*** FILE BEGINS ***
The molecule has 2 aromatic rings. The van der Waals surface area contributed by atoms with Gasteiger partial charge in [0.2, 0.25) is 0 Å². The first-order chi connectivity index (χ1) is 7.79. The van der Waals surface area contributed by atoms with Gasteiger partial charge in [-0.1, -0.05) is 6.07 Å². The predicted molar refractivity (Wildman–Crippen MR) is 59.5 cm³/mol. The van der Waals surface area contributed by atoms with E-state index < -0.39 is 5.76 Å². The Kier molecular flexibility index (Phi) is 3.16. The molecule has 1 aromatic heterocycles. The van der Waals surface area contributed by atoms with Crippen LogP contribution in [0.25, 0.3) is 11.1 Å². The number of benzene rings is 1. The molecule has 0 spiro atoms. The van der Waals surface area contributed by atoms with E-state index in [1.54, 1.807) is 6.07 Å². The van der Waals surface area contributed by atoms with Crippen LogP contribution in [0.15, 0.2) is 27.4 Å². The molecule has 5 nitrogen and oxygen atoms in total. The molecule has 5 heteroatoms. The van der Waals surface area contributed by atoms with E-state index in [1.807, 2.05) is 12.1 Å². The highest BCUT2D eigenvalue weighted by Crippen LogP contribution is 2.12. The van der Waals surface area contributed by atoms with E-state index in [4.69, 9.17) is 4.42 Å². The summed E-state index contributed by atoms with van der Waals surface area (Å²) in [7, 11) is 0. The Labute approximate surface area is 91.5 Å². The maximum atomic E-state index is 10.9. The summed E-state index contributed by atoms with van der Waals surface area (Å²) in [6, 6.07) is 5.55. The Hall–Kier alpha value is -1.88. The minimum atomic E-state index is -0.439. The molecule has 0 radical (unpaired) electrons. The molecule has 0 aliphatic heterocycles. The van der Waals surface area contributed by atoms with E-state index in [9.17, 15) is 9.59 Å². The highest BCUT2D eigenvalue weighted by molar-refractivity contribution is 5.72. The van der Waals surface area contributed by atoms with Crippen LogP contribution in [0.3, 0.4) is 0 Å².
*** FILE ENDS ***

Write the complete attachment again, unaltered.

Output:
The molecule has 2 aromatic rings. The van der Waals surface area contributed by atoms with Gasteiger partial charge in [0.2, 0.25) is 0 Å². The first-order chi connectivity index (χ1) is 7.79. The van der Waals surface area contributed by atoms with Gasteiger partial charge in [-0.1, -0.05) is 6.07 Å². The predicted molar refractivity (Wildman–Crippen MR) is 59.5 cm³/mol. The van der Waals surface area contributed by atoms with E-state index < -0.39 is 5.76 Å². The Kier molecular flexibility index (Phi) is 3.16. The molecule has 1 aromatic heterocycles. The van der Waals surface area contributed by atoms with Crippen LogP contribution in [0.25, 0.3) is 11.1 Å². The number of benzene rings is 1. The molecule has 0 spiro atoms. The van der Waals surface area contributed by atoms with E-state index in [1.54, 1.807) is 6.07 Å². The van der Waals surface area contributed by atoms with Crippen LogP contribution in [0.15, 0.2) is 27.4 Å². The molecule has 5 nitrogen and oxygen atoms in total. The molecule has 5 heteroatoms. The van der Waals surface area contributed by atoms with E-state index in [1.807, 2.05) is 12.1 Å². The highest BCUT2D eigenvalue weighted by Crippen LogP contribution is 2.12. The van der Waals surface area contributed by atoms with E-state index in [4.69, 9.17) is 4.42 Å². The summed E-state index contributed by atoms with van der Waals surface area (Å²) in [7, 11) is 0. The Labute approximate surface area is 91.5 Å². The maximum atomic E-state index is 10.9. The summed E-state index contributed by atoms with van der Waals surface area (Å²) in [6, 6.07) is 5.55. The Hall–Kier alpha value is -1.88. The minimum atomic E-state index is -0.439. The molecule has 0 radical (unpaired) electrons. The molecule has 0 aliphatic heterocycles. The van der Waals surface area contributed by atoms with E-state index in [9.17, 15) is 9.59 Å². The highest BCUT2D eigenvalue weighted by molar-refractivity contribution is 5.72. The van der Waals surface area contributed by atoms with Crippen LogP contribution in [0.3, 0.4) is 0 Å².